An earthquake is a vibration or oscillation of the surface of the earth caused by the elasticity or the isostatic adjustment of the rocks, beneath the surface of the earth. It may be caused by human as well as natural activities. Before the earthquake waves hit a region, the amount of 'Radon' gas increases in the atmosphere of that region. Therefore, rise in the concentration ofRadon gas' over the atmosphere of a region indicates that the region is going to be hit by an earthquake. The point, below the surface of the earth, from where the seismic (earthquake) waves originate is called the 'Focus' of the earthquake. The place, perpendicularly above the focus on the surface.
The waves generated during an earthquake are called Seismic Waves, which arc classified into 3 types:
- Primary or Longitudinal Waves. These are simply known as P-Waves. These are longitudinal waves analogous to the sound waves. These waves have the maximum velocity among the three types of seismic waves. These waves can pass through the solid as well as liquid mediums, though their velocity gets slowed down in the liquid medium.
- Secondary or Transverse Waves. These are also called as S-Waves. These are transversal waves analogous to the light waves. These waves can travel only through the solid medium and disappear in the liquid medium. Since these waves do not pass through the core of the earth, they give an idea about the core being in liquid state.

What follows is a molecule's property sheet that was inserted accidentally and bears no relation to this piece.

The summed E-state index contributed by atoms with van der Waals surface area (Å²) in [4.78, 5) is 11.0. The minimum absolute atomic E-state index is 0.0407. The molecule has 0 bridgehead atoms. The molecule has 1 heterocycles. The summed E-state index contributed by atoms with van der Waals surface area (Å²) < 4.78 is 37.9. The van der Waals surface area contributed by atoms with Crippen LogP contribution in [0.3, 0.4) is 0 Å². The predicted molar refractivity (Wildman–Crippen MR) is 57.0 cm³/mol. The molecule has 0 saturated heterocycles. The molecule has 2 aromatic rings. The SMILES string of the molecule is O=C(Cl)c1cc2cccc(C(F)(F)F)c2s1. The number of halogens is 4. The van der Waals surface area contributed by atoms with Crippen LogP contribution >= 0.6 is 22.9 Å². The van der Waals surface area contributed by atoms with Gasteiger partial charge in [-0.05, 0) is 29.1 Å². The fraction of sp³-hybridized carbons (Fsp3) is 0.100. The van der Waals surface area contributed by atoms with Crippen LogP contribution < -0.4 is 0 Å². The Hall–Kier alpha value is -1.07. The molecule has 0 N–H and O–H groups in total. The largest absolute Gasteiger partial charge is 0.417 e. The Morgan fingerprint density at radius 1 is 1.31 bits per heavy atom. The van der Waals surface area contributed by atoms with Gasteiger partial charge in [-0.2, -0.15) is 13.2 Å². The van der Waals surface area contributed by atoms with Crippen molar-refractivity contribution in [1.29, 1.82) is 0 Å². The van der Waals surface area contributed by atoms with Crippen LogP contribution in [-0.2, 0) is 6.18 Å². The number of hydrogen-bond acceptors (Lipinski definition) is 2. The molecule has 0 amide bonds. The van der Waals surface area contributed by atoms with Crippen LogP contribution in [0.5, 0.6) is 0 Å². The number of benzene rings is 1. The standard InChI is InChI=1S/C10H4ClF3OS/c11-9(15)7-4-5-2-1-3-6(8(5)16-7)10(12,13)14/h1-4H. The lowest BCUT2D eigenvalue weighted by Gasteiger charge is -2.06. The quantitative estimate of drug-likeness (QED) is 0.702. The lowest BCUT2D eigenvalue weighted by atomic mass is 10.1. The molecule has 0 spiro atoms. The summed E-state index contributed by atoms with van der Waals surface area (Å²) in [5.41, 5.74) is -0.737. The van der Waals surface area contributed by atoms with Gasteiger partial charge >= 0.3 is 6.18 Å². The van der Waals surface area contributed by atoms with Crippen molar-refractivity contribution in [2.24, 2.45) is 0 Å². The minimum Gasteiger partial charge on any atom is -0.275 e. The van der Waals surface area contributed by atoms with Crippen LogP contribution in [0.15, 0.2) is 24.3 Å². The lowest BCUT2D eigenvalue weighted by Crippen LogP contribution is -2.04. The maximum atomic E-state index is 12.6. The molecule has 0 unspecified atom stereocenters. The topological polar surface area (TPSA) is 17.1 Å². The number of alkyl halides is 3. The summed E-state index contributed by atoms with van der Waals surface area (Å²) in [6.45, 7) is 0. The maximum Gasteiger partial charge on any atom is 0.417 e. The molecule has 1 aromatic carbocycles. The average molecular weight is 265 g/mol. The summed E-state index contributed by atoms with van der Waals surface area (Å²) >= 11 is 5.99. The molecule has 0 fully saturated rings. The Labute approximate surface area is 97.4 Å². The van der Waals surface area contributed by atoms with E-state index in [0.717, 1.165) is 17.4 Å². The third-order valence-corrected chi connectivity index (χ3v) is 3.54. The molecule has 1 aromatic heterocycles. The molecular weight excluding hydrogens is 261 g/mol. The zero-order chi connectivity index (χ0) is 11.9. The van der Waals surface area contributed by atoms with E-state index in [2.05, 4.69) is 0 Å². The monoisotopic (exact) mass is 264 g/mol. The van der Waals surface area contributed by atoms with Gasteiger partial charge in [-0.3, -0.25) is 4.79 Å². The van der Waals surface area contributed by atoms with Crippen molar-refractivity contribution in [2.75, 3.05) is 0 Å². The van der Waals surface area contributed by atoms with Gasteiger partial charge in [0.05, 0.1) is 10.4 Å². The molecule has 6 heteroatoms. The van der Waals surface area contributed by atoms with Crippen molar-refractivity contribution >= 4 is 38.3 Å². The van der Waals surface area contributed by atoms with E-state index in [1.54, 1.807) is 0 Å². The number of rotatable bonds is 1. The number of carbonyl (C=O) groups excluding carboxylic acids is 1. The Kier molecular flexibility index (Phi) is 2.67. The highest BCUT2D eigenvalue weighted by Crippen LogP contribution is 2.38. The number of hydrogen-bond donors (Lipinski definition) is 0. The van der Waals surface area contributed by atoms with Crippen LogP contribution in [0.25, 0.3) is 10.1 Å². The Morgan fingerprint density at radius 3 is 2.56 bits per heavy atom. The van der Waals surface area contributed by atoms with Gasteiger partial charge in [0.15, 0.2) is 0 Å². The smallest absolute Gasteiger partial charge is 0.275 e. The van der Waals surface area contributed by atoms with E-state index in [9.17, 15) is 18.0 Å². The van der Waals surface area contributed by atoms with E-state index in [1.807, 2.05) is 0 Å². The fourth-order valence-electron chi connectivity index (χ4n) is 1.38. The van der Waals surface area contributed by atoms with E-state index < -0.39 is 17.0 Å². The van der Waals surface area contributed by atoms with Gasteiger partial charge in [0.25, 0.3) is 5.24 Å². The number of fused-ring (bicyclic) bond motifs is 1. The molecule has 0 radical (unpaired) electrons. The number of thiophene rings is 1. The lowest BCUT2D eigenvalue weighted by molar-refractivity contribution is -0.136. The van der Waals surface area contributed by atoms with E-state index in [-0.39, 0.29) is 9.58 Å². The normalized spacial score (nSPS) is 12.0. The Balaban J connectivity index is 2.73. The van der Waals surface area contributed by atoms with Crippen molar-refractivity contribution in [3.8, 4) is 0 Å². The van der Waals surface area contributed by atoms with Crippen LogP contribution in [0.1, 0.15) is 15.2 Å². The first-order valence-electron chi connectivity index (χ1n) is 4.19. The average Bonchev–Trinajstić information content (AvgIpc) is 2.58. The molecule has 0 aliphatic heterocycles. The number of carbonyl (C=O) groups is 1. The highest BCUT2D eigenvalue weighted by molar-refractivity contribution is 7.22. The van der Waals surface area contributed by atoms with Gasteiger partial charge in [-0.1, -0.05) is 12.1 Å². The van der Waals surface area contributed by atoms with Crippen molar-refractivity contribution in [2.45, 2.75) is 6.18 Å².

- Surface or Long Period Waves. These are also known as 'L' waves which originate when 'P' wave hits the surface. These waves affect only the surface of the earth. These are the most destructive and cover the longest distance among the three types of waves.
The instruments sensitive to the seismic waves, which help us to measure the intensity of an earthquake are called 'Seismographs' -Different scales are used to measure the intensity of earthquakes such as
- Rossy-Feral Scale - This scale measures the earthquakes between 1 to 11 units.
- Mercalli Scale - It is an empirical scale. It is divided into 12 units.
- Richter Scale - It is a mathematical (logarithmic) scale, which measures the intensity of an earthquake between 0 to 9. For each unit of increase in the Richter Scale, the amplitude of the earthquake wave increases by a factor of 10.
The lines joining the regions of same seismic intensity are called as Isoseismal Lines. The lines joining the places which experience the earthquake termors at the same time called Homoseismal Lines.
'Tsu-na-mi' is a Japanese word which means oncoming oceanic waves. These waves are very long and with less oscillation which originate in the oceans due to earthquakes that occur on the ocean-bed. The movement of water with the Tsunami waves is upto complete depth which makes them more caastrophic.